Managing operations will be much more efficient once cross-cultural communication issues have been dealt with. Many cultures employ a hierarchical approach to communication, but often this method of results in important issues being dodged. This problem is highlighted in an (Nakamoto 2008) article on Japanese companies. In the article it is reported that many of the Japanese companies employ a very rigid communication structure, and overseas managers were hired to create a more efficient method of communication. An open exchange or direct method of communication is much more effective as ideas can be garnered from different levels of the organisation.
Overcoming various linguistic issues is another operational benefit experienced when an effective communication channel is established. Due to the legal issues of each country, language differences do not only affect face o face interaction, but written communications as well (Bovee 2008). Through proper planning and research, however, a business is able to preempt such a problem from occurring, possibly by arranging for an interpreter to translate.
Failing to establish an effective means for communication when an ethical issue arises can be detrimental to the stability of a workplace. This problem is particularly pertinent, when you consider the fact that globalization has diversified workplace cultures. This can lead to what Huntington (cited in Eunson 2005) described as a ‘clash of civilizations’, due to the different perspectives on morality in the western and eastern countries. Neglecting this issue can create permanent dissention or dissatisfaction between co-worker, which, as highlighted earlier, leads to low productivity levels and high staff turnover rates.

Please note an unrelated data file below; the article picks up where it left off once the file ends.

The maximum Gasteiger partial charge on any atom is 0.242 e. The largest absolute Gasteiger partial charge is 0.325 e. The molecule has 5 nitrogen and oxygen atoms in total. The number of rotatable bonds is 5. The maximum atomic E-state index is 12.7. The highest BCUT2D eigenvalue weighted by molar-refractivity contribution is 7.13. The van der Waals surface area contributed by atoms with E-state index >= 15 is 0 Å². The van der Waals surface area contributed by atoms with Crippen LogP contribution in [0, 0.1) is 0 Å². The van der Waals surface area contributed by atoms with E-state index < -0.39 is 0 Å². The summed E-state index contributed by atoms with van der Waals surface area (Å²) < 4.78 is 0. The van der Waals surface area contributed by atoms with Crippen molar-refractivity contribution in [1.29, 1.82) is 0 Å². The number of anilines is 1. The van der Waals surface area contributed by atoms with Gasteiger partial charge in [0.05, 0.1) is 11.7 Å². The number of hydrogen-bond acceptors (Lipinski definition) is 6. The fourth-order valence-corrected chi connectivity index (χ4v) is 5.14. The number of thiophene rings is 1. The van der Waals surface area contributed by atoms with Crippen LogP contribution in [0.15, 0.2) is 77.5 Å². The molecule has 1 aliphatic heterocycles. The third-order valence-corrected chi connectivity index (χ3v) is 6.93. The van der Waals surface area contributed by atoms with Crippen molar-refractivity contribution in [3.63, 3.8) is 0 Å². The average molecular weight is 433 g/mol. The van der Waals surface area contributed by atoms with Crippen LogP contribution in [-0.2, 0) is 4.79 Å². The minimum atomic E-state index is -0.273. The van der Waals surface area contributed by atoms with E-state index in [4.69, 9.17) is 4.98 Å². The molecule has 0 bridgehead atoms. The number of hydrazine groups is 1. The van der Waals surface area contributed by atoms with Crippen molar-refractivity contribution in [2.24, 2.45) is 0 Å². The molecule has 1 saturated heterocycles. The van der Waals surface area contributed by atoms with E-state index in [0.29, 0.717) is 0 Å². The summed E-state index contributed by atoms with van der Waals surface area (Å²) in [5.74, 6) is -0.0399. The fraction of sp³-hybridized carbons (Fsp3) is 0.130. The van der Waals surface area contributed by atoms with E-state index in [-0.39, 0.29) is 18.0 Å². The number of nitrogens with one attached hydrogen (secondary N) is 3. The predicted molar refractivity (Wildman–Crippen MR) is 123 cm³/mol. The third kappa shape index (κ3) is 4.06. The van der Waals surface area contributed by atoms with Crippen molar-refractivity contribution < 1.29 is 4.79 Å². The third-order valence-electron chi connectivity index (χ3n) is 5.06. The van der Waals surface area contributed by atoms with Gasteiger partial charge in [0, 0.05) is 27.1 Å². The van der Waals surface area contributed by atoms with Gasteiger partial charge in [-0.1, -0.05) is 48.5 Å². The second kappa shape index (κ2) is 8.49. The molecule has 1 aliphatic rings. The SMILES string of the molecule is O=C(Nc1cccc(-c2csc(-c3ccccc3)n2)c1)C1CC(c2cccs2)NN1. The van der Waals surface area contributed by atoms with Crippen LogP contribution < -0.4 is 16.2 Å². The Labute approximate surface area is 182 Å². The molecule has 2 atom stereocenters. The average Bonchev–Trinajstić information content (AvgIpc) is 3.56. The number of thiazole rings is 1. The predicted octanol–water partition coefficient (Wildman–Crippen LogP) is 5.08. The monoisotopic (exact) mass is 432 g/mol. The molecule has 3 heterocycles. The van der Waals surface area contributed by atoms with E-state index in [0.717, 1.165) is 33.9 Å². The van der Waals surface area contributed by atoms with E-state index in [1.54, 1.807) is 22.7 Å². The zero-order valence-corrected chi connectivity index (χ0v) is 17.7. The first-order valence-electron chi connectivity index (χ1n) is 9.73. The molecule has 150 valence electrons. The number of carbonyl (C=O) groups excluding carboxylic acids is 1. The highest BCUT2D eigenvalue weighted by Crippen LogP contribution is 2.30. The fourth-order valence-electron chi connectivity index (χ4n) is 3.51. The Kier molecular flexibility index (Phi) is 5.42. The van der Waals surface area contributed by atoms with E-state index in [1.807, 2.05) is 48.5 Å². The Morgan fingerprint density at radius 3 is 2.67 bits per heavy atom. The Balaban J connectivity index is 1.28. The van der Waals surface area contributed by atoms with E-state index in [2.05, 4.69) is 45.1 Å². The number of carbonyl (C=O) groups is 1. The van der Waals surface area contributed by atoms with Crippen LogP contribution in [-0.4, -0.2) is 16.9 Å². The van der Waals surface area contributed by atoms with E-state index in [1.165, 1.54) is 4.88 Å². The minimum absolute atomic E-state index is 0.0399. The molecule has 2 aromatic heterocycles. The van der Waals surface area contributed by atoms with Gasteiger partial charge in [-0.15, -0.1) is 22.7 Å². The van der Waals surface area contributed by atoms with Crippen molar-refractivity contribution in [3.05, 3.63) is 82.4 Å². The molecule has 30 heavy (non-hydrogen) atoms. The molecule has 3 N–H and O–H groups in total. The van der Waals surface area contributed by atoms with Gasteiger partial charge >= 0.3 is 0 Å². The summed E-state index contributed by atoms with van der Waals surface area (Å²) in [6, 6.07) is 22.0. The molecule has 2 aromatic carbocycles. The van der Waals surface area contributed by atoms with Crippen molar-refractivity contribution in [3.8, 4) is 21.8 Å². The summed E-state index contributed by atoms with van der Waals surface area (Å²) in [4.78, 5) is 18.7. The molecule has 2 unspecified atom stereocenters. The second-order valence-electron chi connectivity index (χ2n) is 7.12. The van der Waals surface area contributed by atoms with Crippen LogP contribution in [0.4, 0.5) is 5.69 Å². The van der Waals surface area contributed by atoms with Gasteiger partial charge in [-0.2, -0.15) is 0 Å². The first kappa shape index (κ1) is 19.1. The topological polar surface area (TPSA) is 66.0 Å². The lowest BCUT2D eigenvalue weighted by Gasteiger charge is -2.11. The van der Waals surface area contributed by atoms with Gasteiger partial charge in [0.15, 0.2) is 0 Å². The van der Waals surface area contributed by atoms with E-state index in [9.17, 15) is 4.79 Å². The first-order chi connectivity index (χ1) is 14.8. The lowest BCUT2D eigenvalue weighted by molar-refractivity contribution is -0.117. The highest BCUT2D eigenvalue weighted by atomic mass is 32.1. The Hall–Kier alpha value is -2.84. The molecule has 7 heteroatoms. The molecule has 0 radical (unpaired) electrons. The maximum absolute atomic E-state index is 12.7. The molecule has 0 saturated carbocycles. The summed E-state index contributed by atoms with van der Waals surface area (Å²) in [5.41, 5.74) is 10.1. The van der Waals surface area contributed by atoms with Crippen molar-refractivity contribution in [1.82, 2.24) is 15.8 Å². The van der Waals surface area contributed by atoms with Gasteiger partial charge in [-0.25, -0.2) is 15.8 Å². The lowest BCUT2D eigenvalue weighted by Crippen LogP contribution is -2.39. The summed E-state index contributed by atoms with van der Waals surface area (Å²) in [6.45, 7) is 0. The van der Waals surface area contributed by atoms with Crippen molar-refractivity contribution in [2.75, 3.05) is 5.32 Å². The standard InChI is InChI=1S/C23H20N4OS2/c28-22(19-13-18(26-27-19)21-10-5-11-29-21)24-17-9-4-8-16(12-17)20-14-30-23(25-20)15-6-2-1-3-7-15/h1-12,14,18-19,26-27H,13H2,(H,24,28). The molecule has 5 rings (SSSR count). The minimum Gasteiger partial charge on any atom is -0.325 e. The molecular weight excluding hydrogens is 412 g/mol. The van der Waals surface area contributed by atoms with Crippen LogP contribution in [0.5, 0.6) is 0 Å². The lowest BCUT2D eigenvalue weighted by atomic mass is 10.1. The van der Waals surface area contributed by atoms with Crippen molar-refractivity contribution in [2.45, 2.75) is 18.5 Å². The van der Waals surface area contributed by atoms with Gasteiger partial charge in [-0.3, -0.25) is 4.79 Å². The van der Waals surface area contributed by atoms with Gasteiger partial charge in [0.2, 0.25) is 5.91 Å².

Only by establishing a means of communication where ethical issues are taken into account, can prevent such an implosion from taking effect. Effective communication channels can only be effective when the moral views of other cultures are taken into account. Contemporary management in western society, for example, attempts to find practical solutions while more conservative nations seek more ‘foundational’ ones (Parzhiger 2002).
Cross-cultural communication is also valuable to firm looking to establish good marketing systems. The aim of marketing is to try and link business with customers and the ability to understand the unique traits of a particular culture can help give a firm an edge over its competitors. This point was illustrated in a communication video (Balnave 2006), where a lack of an ineffective channel of communication with a particular culture was a cause for their advertising campaign to be viewed as inappropriate. Establishing effective communications, however, will allow a firm to capitalize on local markets through support of their local culture (Han et al. 2007).
As the evidence compiled in this essay has shown the importance of effective cross-cultural communication should never be diminished. It is one of the most important aspects to consider when trying developing an international brand. Through the establishment of communication training and relevant policies, employees will be better equipped to interact with their foreign counterparts. It will also assist the firm in understanding foreign cultures, and markets, which ultimately improves their strategic planning. However the biggest benefit experienced by communicating effectively is internal. It creates a more harmonious work environment, a more efficient way of relaying information, and more productive staff.